“Maite understood little, but she grasped this: that beneath banal phrases and appeals to the good of the nation something dangerous simmered.”
Velvet Was The Night is an historical novel written by Silvia Moreno Garcia. I love her book Signal to Noise, which I read about seven years ago, and was very excited to read other books by this Mexican-born author.
Both books are set in Mexico; this one is a political noir, as it takes place in 1970s Mexico City at the beginning of what is commonly known as the “Dirty War.”
The story is told in third person and narrated through the point of view of two characters who lead very different lives. Maite is a thirty-year-old woman who enjoys reading romance comics (which, according to the author, were pretty popular in Mexico during those years); she is a secretary at a law firm and her days are lonely. Since she has a somewhat estranged relationship with her mother and sister, she lives by herself and spends non-working days in the company of her comic books and her vinyl records (she has a huge collection of imported vinyls, which I found super interesting, as I am a vinyl collector myself). Her life suddenly turns upside down when her neighbor Leonora vanishes after leaving her cat for Maite to take care of, and the protagonist finds herself involved with political dissidents while trying to solve the mystery of Leonora’s disappearance.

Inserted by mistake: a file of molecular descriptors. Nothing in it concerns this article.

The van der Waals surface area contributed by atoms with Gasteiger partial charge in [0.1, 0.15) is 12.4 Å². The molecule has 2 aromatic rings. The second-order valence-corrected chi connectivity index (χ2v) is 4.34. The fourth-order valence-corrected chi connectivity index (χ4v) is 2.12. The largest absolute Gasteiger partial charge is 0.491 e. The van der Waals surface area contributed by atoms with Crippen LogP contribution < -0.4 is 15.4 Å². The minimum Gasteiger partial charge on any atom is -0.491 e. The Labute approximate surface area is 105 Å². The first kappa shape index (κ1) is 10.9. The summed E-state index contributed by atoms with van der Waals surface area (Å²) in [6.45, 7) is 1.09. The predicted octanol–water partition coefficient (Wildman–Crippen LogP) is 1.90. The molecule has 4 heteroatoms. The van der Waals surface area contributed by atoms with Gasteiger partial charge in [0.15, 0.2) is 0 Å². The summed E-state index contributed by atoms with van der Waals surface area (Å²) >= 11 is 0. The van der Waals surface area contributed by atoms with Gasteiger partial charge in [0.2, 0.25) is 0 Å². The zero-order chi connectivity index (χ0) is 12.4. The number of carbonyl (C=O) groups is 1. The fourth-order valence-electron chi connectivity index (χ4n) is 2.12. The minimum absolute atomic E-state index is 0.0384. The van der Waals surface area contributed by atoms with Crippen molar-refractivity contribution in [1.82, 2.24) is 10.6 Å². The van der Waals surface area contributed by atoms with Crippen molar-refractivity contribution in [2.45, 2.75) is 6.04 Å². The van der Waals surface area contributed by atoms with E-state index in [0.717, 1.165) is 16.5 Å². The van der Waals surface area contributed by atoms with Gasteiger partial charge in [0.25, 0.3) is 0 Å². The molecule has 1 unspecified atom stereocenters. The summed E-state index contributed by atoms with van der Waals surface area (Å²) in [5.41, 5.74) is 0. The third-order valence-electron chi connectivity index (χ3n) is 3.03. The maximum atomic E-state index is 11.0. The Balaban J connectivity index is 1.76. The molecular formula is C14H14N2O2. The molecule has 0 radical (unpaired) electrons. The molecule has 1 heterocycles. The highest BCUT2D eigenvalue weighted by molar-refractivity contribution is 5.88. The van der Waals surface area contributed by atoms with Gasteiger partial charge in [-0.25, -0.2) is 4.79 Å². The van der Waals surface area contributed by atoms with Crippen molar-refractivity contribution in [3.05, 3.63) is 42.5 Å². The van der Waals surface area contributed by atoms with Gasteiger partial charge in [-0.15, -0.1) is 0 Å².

“Trying to convey beauty in war was a technique to try to prevent the reader from looking away or turning the page in response to something horrible. I wanted them to linger, to ask questions.”
On August 19th we celebrated World Photography Day so I thought to review one of my favorite books about one of the most acclaimed conflict photographers.
“It’s What I Do: A Photographer’s Life of Love and War” is Pulitzer-prize winning war photographer Lynsey Addario’s autobiographical memoir, published in 2015. She narrates her own story about being a freelance war photographer and documenting the hardest moments of the human condition. The book starts off with her being kidnapped by government forces in Libya but it is sort of a cliff-hanger because the narration of this brutal episode remains “suspended” almost until the end of the book. First we get to see her childhood, her falling in love with the camera and the hardships of building and nourishing relationships while being a war correspondent.